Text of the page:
Should Christians Tithe? Part 3

Malachi 3:8-12: “Will man rob God? Yet you are robbing me. But you say, ‘How have we robbed you?’ In your tithes and contributions. You are cursed with a curse, for you are robbing me, the whole nation of you. Bring the full tithe into the storehouse, that there may be food in my house. And thereby put me to the test, says the LORD of hosts, if I will not open the windows of heaven for you and pour down for you a blessing until there is no more need. I will rebuke the devourer for you, so that it will not destroy the fruits of your soil, and your vine in the field shall not fail to bear, says the LORD of hosts. Then all nations will call you blessed, for you will be a land of delight, says the LORD of hosts.”

At the end of the Old Testament is a strong word from God about the importance of tithing the full amount that is owed to God. But, this raises an important question about whether or not this command carries over to the New Covenant.

For starters, much of the Old Covenant was about law and what God demands of us and much of the New Covenant is about grace and what God does for us. Romans 6:14 is clear that today, “you are not under law but under grace”.

In the Old Covenant, believers were required to give of their first fruits meaning the first and best portion of your wealth went to God before anyone or anything else. Tithe literally means 10 percent and this was the amount to fund the ministry of the priests, which are the pastors in the Old Covenant (Numbers 18:21-29, 27:30). In addition to the 10 percent, there were various holiday festivals that needed to be funded, along with special offerings, and mercy ministry to the poor. Altogether, most scholars will estimate that 20-25 percent of one’s gross income was given back to the Lord.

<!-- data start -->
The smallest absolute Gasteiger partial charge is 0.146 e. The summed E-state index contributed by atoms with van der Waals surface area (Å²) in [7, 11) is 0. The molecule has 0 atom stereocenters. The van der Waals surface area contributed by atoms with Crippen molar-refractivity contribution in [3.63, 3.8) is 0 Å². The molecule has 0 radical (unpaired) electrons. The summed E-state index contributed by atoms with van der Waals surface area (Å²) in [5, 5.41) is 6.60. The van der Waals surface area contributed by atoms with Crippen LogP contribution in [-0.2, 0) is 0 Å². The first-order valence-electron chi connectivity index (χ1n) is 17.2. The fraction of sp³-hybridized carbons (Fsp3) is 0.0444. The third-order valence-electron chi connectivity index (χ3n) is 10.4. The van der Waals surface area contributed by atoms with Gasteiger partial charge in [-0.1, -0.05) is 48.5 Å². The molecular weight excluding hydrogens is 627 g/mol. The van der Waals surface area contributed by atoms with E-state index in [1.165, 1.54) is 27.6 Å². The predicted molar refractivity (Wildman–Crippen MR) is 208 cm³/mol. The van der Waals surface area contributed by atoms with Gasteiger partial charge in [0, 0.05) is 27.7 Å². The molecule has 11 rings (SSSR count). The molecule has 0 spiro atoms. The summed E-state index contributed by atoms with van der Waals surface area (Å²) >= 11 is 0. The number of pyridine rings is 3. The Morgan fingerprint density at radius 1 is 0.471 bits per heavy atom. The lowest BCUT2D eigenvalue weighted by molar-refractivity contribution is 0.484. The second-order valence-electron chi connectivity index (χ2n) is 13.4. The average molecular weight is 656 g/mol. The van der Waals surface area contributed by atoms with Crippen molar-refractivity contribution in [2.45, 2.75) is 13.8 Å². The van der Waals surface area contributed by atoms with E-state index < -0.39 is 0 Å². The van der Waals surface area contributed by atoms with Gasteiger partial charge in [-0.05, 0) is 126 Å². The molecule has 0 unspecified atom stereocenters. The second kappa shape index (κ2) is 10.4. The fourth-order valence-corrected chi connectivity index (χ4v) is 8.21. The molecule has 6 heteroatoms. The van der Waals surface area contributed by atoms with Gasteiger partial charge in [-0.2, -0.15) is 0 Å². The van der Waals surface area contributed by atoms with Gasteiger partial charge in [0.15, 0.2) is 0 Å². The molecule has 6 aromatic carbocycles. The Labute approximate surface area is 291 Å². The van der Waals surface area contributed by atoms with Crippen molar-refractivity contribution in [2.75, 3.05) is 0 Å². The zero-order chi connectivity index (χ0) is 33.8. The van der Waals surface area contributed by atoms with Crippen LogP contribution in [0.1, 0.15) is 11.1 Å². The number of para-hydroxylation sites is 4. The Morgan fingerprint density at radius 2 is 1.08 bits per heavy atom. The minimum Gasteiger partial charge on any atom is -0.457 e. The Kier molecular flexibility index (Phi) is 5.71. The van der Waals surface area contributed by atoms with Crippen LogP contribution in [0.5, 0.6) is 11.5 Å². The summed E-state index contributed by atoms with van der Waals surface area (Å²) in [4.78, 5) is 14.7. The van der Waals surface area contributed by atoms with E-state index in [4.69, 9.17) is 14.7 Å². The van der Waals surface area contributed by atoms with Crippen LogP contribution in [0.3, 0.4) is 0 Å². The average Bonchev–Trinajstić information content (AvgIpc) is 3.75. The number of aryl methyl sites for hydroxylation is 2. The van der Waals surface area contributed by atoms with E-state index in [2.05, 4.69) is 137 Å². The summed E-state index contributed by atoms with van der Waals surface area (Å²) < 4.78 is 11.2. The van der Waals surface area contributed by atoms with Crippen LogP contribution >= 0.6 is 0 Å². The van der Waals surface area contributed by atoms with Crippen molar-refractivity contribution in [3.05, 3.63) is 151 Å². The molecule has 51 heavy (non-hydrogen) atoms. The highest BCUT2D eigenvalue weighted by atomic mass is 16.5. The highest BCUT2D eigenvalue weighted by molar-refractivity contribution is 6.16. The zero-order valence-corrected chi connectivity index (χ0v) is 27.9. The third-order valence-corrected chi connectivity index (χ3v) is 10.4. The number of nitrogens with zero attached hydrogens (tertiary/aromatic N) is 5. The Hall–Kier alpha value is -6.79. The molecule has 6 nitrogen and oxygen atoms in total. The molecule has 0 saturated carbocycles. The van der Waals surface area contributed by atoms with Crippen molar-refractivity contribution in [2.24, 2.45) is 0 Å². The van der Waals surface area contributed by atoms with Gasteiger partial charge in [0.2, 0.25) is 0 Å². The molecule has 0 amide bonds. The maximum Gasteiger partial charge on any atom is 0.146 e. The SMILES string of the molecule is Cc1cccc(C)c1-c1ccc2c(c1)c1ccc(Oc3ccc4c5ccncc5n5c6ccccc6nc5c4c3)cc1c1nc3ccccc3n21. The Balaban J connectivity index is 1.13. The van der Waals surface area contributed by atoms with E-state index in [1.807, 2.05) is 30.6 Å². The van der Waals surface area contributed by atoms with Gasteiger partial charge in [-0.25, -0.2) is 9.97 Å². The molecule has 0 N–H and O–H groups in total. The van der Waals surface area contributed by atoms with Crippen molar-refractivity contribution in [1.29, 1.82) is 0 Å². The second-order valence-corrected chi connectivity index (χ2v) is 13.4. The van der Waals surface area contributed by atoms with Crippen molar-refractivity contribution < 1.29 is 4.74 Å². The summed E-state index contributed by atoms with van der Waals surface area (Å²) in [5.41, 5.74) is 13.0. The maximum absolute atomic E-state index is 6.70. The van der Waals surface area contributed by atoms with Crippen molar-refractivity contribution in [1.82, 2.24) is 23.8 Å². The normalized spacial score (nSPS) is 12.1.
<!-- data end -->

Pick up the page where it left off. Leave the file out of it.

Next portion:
In the New Covenant, the only real mention of tithing is on the lips of Jesus in Luke 11:42, “But woe to you Pharisees! For you tithe mint and rue and every herb, and neglect justice and the love of God. These you ought to have done, without neglecting the others.”

Did you catch Jesus’ words? He rebuked them for only giving their wealth without giving their works to help those in need. Jesus said that they should keep tithing and add to it relational ministry for the poor and powerless.

In the longest section on New Covenant giving (2 Corinthians 8-9), there are four principles for generosity. One, giving should be cheerful from someone who loves God and loves to give back to the God who gives generously. Two, giving should be sacrificial meaning it varies according to income. Three, giving should be regular in that it is planned out and not just occasionally in response to an appeal. Four, giving should be proportional so that as God increases someone’s standard of living, they should increase their standard of giving.

The New Testament never commands a believer to tithe. But, the New Testament repeatedly calls New Covenant believers to a higher standard than Old Covenant believers. We who live in the wake of the resurrection with the fullness of the Holy Spirit are called to a higher lifestyle. This explains why, for example, the Old Covenant forbids adultery of the hands and the New Covenant also forbids adultery of the heart. Similarly, the Old Covenant forbids murder and the New Covenant forbids murdering someone’s reputation with the words we speak about them. Therefore, God wants each of His people to meet with Him, search our own heart, make our own budget, and give whatever we believe is right for us in the sight of God while using the Old Covenant as a floor and not a ceiling.

If you are not familiar with the ministry of Dave Ramsey on faithful financial planning, it would be good for you to do so.

Should Christians Tithe? Part 2

Malachi 3:8-12: “Will man rob God? Yet you are robbing me. But you say, ‘How have we robbed you?’ In your tithes and contributions. You are cursed with a curse, for you are robbing me, the whole nation of you. Bring the full tithe into the storehouse, that there may be food in my house. And thereby put me to the test, says the LORD of hosts, if I will not open the windows of heaven for you and pour down for you a blessing until there is no more need. I will rebuke the devourer for you, so that it will not destroy the fruits of your soil, and your vine in the field shall not fail to bear, says the LORD of hosts. Then all nations will call you blessed, for you will be a land of delight, says the LORD of hosts.”